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Sgt. Frog, Season Two Part 2

If you’re down for a little humility, maybe even to poke fun at your cherished anime world, then these little frogs are just what you need.

2010 TV Series (episodes 40-51). DVD, bilingual, $39.98. Distributor: FUNimation.

Conquering a planet takes time, especially when you’re a Gundam-loving, manga-reading, hardcore party animal like Sgt. Keroro. But fear not, he and his crack platoon of frog-like aliens are on the job. Soon all humanity will croak in obedience to these slippery little creatures.

Sgt. Frog

Yes, I finally sat down with Sgt. Frog. I have to say, I was pleasantly surprised. Even though I’m a staunch devotee of metafictional comedy, I’m the first to admit that not all such anime translate well (e.g. Comic Party).  And Sgt. Frog indeed plays with itself – so to speak – in that it knows what it is: anime. Similar to The Simpsons and The Family Guy, hilarity thus ensues from constantly referencing the anime, manga, fashion, and gaming that dominate Japanese pop culture. Dragon Ball Z, Gundam, and Evangelion are particularly favored topics. For anime fans, these jokes are written in the syntax of their beloved language. They work every time.

But there are also numerous instances of comedy arising from wordplay and puns. Obviously, this type of humor is difficult, if not outright impossible, to translate. So, we have to give a tip of the hat to the writing team at FUNimation. Much like Shin-Chan, they do an excellent job filling these gaps with comic material for an American audience. For example, in preparing wine for a special meal, Keroro travelled all the way to Mexico to find the perfect water! Things like that just make the belly shake.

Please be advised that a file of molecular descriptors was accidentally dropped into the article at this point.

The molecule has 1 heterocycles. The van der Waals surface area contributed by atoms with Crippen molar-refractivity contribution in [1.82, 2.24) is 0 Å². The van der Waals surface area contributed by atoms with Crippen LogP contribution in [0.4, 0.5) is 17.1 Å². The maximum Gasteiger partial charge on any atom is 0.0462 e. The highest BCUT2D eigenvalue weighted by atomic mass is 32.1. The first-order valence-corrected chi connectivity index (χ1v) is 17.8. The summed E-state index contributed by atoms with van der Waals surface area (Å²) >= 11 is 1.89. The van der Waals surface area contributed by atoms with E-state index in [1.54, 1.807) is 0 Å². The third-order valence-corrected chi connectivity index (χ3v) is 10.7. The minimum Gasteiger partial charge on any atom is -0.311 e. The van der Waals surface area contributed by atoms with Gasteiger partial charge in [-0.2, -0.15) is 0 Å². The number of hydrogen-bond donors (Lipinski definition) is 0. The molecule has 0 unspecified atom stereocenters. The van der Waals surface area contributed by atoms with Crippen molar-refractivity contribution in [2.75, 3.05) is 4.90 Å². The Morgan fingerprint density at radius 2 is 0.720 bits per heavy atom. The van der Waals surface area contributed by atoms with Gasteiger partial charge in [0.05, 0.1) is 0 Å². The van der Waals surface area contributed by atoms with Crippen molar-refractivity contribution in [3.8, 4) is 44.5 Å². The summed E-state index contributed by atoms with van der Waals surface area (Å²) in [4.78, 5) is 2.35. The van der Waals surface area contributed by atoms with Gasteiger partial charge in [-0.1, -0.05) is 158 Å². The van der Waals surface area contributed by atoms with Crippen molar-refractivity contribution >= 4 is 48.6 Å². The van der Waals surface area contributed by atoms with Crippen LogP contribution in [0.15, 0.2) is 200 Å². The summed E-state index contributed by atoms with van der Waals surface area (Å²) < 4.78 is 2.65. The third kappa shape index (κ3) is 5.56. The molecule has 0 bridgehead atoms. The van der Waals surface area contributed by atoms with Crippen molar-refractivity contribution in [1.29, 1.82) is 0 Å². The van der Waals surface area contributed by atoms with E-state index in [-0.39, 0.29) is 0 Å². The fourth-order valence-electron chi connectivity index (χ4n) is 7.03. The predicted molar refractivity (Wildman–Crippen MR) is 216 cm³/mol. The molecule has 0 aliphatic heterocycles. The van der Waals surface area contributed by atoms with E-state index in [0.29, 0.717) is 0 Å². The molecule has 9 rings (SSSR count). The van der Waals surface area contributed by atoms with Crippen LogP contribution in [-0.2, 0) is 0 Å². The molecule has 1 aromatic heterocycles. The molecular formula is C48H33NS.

Now, I just jumped right into season two. And frankly, it doesn’t make a difference where you start. This series hangs on one thread: in each episode the Kerons get distracted from their primary mission. This distraction is not just the source of an episode’s comedy, but also happens with a randomness that gives the show a non-sequitur kind of feel. Due to this wonderful lack of continuity, I’ll refrain from any episodic summarization. Let’s just say you’ve got everything from a semi-poisonous dinner, a board game that effects your reality, to a Ghost in The Shell parody. It’s good stuff.

Sgt. Frog is a comic delight made exclusively for anime fans – after all, you need to be in the know. And while sometimes things may get a bit juvenile, Sgt. Frog is still a big win in my book. If you’re down for a little humility, maybe even to poke fun at your cherished anime world, then these little frogs are just what you need.  

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